Fingerprints on Plant Leaves: How to Find and Develop them?

Plant’s leaves are not a common surface for finding fingerprints. However, the chance of developing prints on a leaf is much higher than that on clothes.

Key Notes:

  • Possibility of developing fingerprints on leave surface.
  • Even 1-month-old fingerprints can be developed on leaves.
  • Bigger and broader leaves have good quality prints because of smooth and less vein surface.
  • Dead leaves can also be a source of fingerprints.
  • Best methods to develop fingerprints.

Possibility of finding Fingerprints on Leaves

Fingerprints can be easily deposited on a leaf of a plant with regular touch. A study shows that it is possible to develop fingermarks on nearly all types of plant leaves including smaller, broader, or even dead leaves. And fingerprints on leaves can be found for up to 1 month.

Types of Prints: As they have no hard base when a finger touches the surface it pushes the leaves back which usually led to a partial print or a circular print.

Which Type of Surface are leaves?

The surface of leaves is non-porous due to the presence of plant cuticles, which is a hydrophobic layer (waxy coating) covering the entire plant. It prevents the loss of water through the surface of the plant body. The leaf surfaces also can be smooth, rough, wrinkled, or hairy. 

How Plant surface affects Prints development?

  1. Plants that have smoother leaves with fewer veins are easier to develop and lift prints
  2. Plants that have more veins made it difficult to get full prints as some ridge details are on the veins.
  3. Leaves which have more waxy coating are easy to develop fingerprints. 

Fingerprints on Abaxial vs Adaxial Surface of a Leaf

In mature leaves, the adaxial surface corresponds to the upper side of the leaves, and the lower side of the leaf is known as the abaxial surface.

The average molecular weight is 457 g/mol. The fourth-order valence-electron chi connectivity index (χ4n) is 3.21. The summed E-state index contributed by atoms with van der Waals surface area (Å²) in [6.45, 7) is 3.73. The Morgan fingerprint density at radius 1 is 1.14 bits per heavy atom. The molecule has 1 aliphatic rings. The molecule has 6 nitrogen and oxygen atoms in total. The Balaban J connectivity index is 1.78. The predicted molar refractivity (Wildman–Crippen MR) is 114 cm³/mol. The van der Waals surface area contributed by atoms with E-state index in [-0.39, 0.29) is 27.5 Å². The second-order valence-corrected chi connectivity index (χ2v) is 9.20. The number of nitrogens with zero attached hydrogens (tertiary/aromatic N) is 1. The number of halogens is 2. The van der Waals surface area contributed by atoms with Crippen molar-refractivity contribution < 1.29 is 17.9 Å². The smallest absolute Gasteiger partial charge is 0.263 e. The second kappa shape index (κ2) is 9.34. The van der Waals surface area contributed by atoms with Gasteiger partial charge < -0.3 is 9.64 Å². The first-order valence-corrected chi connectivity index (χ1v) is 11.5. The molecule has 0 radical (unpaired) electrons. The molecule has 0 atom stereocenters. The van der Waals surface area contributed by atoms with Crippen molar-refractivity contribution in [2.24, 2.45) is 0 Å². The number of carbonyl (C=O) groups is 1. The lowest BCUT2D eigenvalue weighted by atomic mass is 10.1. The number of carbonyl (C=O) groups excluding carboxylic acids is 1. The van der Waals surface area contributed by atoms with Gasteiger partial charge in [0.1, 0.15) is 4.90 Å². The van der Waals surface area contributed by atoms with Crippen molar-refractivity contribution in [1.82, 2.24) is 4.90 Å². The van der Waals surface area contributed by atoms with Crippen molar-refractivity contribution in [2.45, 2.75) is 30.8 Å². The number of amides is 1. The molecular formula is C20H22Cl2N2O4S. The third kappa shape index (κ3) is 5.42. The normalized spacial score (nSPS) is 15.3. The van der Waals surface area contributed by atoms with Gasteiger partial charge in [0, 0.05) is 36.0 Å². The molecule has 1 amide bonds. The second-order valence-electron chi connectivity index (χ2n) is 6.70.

Why Adaxial (Upper surface) side of the leaf have better Prints development?

  • The upper side is greener and is more smooth than the lower side.
  • The veins on the upper side are less protruding giving nearly a uniform surface, especially in indoor plant leaves.
  • So, the development of latent fingerprints becomes easy on the adaxial (upper side) of the leave then on the abaxial prints.

Fingerprints on Dead leaves vs Live Leaves 

It is possible to develop and lift fingerprints even after dead plant leaves. Research conducted by Sundus and Albanese successfully developed fingerprints on dead leaves for up to 13 days.

Some challenges while developing prints on dead leaves:

  • Leaves become brittle as they died in dry conditions making them sensitive to physical touch.
  • The broader leaf surface becomes constricted to a smaller area.
  • Easily gets damaged by water and the pressure of the fingerprint brush.
  • Harder to lift fingerprints using the taping method, and casting can be done.

Methods for Fingerprint Development on Plant Leaves

Methods for Fingerprint Development on Plant Leaves

A. Powdering Method

Most of the leaves are greener which makes black powder a suitable choice. Two common powdering techniques are:

  • Regular powder with fingerprint brush (Non-magnetic)
  • Magnetic powder with Magna brush

Development Procedure

I. Non-Magnetic Method of Developing

  1. Use a fingerprint brush and dip it into a black powder pot.
  2. Way off the extra powder by tapping the brush onto the pot.
  3. Move the brush gently over the prints on the leaf until they become visible.
  4. Dust off excess powder
  5. Use clear tape to lift developed fingerprints.

II. Magnetic Method

  1. Use a Magna brush with black magnetic powder.
  2. Move the brush gently over the prints until they become visible.
  3. Take the excess magnetic powder in the Magna brush back to the magnetic powder bottle and release it.
  4. Move the empty Magna brush over the leaf so that it attracts all the extra magnetic powder.
  5. Use clear tape or any hinge lifters to lift developed fingerprints.

B. Superglue (Cyanoacrylate) Fuming Method 

Superglue (Cyanoacrylate) fuming is a chemical method that uses a fume chamber for the detection of latent fingerprints on nonporous surfaces and can be used to develop fingermarks on leaves

This method relies on the deposition of polymerized cyanoacrylate ester on residues of latent fingerprints. By applying this method, clear stable, white-colored fingerprints can be obtained. 

References:

  • Usmani & Albanese, Fingerprints found and lifted from indoor plants [ResearchPaper]
  • Bunter, S., & Ffs, B. (2014). How Long Can an Identifiable Fingerprint Persist on an Exterior Surface? [ResearchPaper]
  • Evaluation of latent fingermark color contrast as aging parameter under different environmental conditions: A preliminary study. De Alcaraz‐Fossoul, J., et al. (2020). [Wiley]
  • Cadd, S., Islam, M., Manson, P., & Bleay, S. (2015). Fingerprint composition and aging: A literature reviewScience & Justice. [ScienceDirect]